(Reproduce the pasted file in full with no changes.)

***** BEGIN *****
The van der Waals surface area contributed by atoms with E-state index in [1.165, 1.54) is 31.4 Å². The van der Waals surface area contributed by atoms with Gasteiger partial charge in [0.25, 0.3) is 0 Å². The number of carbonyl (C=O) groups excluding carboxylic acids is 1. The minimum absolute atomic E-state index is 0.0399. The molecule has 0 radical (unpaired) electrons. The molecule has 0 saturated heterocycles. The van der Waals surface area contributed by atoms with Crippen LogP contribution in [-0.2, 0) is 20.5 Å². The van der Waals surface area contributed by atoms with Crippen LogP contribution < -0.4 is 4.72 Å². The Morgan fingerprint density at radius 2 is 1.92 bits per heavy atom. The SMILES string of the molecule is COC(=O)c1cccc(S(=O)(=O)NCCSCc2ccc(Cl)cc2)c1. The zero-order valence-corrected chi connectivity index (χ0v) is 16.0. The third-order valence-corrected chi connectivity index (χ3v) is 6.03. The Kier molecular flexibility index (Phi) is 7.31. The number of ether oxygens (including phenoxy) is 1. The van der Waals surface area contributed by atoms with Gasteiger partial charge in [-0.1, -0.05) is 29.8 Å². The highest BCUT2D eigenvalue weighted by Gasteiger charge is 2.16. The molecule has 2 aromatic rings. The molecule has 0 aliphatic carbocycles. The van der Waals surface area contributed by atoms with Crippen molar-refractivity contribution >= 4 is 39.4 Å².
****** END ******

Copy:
The van der Waals surface area contributed by atoms with E-state index in [1.165, 1.54) is 31.4 Å². The van der Waals surface area contributed by atoms with Gasteiger partial charge in [0.25, 0.3) is 0 Å². The number of carbonyl (C=O) groups excluding carboxylic acids is 1. The minimum absolute atomic E-state index is 0.0399. The molecule has 0 radical (unpaired) electrons. The molecule has 0 saturated heterocycles. The van der Waals surface area contributed by atoms with Crippen LogP contribution in [-0.2, 0) is 20.5 Å². The van der Waals surface area contributed by atoms with Crippen LogP contribution < -0.4 is 4.72 Å². The Morgan fingerprint density at radius 2 is 1.92 bits per heavy atom. The SMILES string of the molecule is COC(=O)c1cccc(S(=O)(=O)NCCSCc2ccc(Cl)cc2)c1. The zero-order valence-corrected chi connectivity index (χ0v) is 16.0. The third-order valence-corrected chi connectivity index (χ3v) is 6.03. The Kier molecular flexibility index (Phi) is 7.31. The number of ether oxygens (including phenoxy) is 1. The van der Waals surface area contributed by atoms with Gasteiger partial charge in [-0.1, -0.05) is 29.8 Å². The highest BCUT2D eigenvalue weighted by Gasteiger charge is 2.16. The molecule has 2 aromatic rings. The molecule has 0 aliphatic carbocycles. The van der Waals surface area contributed by atoms with Crippen molar-refractivity contribution >= 4 is 39.4 Å².